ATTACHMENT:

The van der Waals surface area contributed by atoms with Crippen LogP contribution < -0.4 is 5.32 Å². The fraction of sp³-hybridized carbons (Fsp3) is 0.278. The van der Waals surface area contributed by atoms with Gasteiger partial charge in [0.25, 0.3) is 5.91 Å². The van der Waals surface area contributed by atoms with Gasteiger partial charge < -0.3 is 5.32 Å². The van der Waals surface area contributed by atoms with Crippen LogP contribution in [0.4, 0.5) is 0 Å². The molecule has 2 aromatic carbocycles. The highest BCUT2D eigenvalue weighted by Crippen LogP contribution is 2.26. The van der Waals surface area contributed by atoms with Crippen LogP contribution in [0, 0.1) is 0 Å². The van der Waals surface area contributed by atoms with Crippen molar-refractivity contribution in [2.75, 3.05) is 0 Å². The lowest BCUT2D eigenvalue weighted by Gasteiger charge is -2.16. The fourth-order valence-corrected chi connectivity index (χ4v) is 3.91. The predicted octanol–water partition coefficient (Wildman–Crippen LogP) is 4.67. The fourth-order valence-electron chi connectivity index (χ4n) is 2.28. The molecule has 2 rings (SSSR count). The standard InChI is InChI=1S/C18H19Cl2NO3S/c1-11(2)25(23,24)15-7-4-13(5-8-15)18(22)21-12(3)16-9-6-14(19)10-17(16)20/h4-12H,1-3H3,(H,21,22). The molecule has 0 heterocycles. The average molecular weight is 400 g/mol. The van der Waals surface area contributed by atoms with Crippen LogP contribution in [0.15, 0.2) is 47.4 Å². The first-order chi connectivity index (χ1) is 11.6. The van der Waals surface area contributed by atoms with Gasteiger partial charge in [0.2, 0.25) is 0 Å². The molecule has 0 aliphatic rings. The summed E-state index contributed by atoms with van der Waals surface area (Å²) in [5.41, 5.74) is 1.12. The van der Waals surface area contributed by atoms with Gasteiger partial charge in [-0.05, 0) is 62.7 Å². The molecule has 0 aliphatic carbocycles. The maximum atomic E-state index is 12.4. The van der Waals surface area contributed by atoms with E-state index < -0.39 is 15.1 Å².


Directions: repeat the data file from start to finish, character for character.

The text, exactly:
The van der Waals surface area contributed by atoms with Crippen LogP contribution < -0.4 is 5.32 Å². The fraction of sp³-hybridized carbons (Fsp3) is 0.278. The van der Waals surface area contributed by atoms with Gasteiger partial charge in [0.25, 0.3) is 5.91 Å². The van der Waals surface area contributed by atoms with Gasteiger partial charge < -0.3 is 5.32 Å². The van der Waals surface area contributed by atoms with Crippen LogP contribution in [0.4, 0.5) is 0 Å². The molecule has 2 aromatic carbocycles. The highest BCUT2D eigenvalue weighted by Crippen LogP contribution is 2.26. The van der Waals surface area contributed by atoms with Crippen LogP contribution in [0, 0.1) is 0 Å². The van der Waals surface area contributed by atoms with Crippen molar-refractivity contribution in [2.75, 3.05) is 0 Å². The lowest BCUT2D eigenvalue weighted by Gasteiger charge is -2.16. The fourth-order valence-corrected chi connectivity index (χ4v) is 3.91. The predicted octanol–water partition coefficient (Wildman–Crippen LogP) is 4.67. The fourth-order valence-electron chi connectivity index (χ4n) is 2.28. The molecule has 2 rings (SSSR count). The standard InChI is InChI=1S/C18H19Cl2NO3S/c1-11(2)25(23,24)15-7-4-13(5-8-15)18(22)21-12(3)16-9-6-14(19)10-17(16)20/h4-12H,1-3H3,(H,21,22). The molecule has 0 heterocycles. The average molecular weight is 400 g/mol. The van der Waals surface area contributed by atoms with Crippen LogP contribution in [0.15, 0.2) is 47.4 Å². The first-order chi connectivity index (χ1) is 11.6. The van der Waals surface area contributed by atoms with Gasteiger partial charge in [0.2, 0.25) is 0 Å². The molecule has 0 aliphatic rings. The summed E-state index contributed by atoms with van der Waals surface area (Å²) in [5.41, 5.74) is 1.12. The van der Waals surface area contributed by atoms with Gasteiger partial charge in [-0.05, 0) is 62.7 Å². The molecule has 0 aliphatic carbocycles. The maximum atomic E-state index is 12.4. The van der Waals surface area contributed by atoms with E-state index < -0.39 is 15.1 Å².